Many of us have engaged in remote work in some form or another since the COVID-19 pandemic started, whether it’s working from home or at a nearby cafe. While responses to remote work have been mixed, it has the potential to be effective, provided managers and employers take the right steps. To help you reap the full benefits of remote work, Metasource has compiled a list of Remote Work Best Practices, for now and after the pandemic. Don’t have a remote team yet? Read our article on how to build an efficient remote team here.

Main Challenge of Remote Work: The Temporary Mindset

For most of us, the main challenge of remote work was its abruptness. Organizations had to transition online completely within a short period of time, and everyone was ill-prepared for the different challenges remote work posed. Of course, most of us have worked remotely for some period now, but many still hold on to the mentality that remote work is temporary, which affects how they view the challenges of remote work. Instead of thinking of your bedroom as a temporary workspace, viewing it as a permanent one can drastically change everything: your energy, your productivity, your mood, etc. Additionally, this simple mindset shift also makes you treat this space better, such as making your workspace more conducive to productivity. Below we provide some tangible action items to make remote work effective for you.
4 Remote Work Best Practices for Employers

4 Remote Work Best Practices for Employers

1. Consistent Communication is Key Remote Work Best Practices

This is perhaps the most important best practice for remote work. We want to emphasize “consistent” because of the disconnected feeling remote work can sometimes give to employees. As employers, we want to make sure our employees still feel connected to the company during remote work; one easy way to do that is ensuring transparent, consistent communications. This does not mean constant — consistent means scheduled communications. Other best practices for effective communication includes:

  • Set up periodic check-ins with employees. If work relationships permit, employers should use informal communication channels as well.
  • Use shared online tools like Slack, ClickUp for team organization and quick communications
  • Used shared calendars so everyone’s availability is readily available
  • Send succinct, clear emails. Send them at the same time each day, if possible, and limit emails to a minimum.

2. Setting Clear Expectations

As there is less supervision with remote work, setting clear expectations with employees is crucial so deliverables and projects are completed on time, and work performance doesn’t suffer. Clearly communicate expectations by:

  • Clarifying Expectations: Make expectations tangible whenever possible — “work hard” is much vaguer than “complete x items in x days”.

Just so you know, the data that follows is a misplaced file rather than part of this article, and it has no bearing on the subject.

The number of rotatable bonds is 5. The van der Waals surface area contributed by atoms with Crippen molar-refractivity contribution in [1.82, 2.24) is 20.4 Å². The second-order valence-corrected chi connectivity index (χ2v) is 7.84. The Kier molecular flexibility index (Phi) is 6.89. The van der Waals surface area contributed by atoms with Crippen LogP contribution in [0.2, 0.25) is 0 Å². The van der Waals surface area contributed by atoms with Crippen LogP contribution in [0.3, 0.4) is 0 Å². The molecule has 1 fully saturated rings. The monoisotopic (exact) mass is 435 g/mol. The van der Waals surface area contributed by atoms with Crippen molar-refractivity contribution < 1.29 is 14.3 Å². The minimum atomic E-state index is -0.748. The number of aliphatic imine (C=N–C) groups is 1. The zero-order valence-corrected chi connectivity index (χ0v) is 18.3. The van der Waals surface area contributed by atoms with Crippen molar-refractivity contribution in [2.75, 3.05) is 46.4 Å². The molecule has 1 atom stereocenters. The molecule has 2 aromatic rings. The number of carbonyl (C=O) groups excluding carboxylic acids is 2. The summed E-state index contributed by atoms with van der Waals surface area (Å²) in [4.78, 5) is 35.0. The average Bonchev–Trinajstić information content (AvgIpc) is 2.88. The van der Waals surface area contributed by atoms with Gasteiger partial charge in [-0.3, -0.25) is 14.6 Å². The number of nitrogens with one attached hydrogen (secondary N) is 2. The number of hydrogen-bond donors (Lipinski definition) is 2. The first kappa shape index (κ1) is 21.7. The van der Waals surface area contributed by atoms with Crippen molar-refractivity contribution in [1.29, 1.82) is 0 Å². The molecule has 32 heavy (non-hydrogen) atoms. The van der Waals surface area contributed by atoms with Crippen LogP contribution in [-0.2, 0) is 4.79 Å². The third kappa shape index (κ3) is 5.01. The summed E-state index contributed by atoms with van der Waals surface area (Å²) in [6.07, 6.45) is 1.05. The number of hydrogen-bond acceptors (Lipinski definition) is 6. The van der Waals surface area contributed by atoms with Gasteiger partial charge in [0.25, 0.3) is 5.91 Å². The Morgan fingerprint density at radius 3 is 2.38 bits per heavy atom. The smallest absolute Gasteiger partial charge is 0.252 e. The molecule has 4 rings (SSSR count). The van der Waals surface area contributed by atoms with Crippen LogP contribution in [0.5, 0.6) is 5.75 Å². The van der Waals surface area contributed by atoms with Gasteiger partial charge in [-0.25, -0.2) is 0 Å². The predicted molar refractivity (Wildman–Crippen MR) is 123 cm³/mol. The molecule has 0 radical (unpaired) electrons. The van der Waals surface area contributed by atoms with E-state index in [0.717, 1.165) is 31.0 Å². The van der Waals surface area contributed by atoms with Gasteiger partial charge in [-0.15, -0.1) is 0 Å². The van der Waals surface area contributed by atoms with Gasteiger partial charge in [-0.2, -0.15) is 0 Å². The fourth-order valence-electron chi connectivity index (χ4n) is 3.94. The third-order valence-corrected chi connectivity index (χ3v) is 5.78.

• Agree on Expectations: Open up the floor to employees so they can voice their concerns and questions. Oftentimes expectations set for remote work don’t account for the mental difficulties of remote work. If expectations are agreed on from both sides, more trust is built between employer and employees, and work performance is held to standard in tandem.

3. Reflect, Adjust, Improve, Repeat

Working remotely takes time to get good at. Follow these steps to ensure you continue to employ the best practices for remote work:

  • Reflect: Discuss with managers and employees on what is going well, and what isn’t
  • Adjust: Identify the weak points and determine methods to adjust to situation
  • Improve: Implement methods to tackle weak points
  • Repeat

Additionally, you can read our other article on Managing Remote Teams for High Performance here.

4. Designate a Workspace

Designating a workspace is a major part of readjusting your mental approach towards remote work. When you designate a specific workspace, working feels more purposeful, and you are much more likely to be productive. Truthfully, a lot of us are unable to find an ideal workspace in our homes, whether it be because of connectivity issues or external distractions (family, neighbors, etc.). A solution to this may be to work at a coworking space. There are plenty of coworking spaces in Ho Chi Minh city, such as the Hive, WeWork, and Saigon Coworking. One does not hav to designate a coworking space as a workspace — it is already a designated workspace. Hence, employers can rent out or encourage employees to seek coworking spaces to complete their work.

Metasource offers recruitment, hosting, and legal services to foreign companies looking to start or expand to Vietnam. You can contact us at info@demo.metasource.co to receive a free consultation, or fill out the contact form below.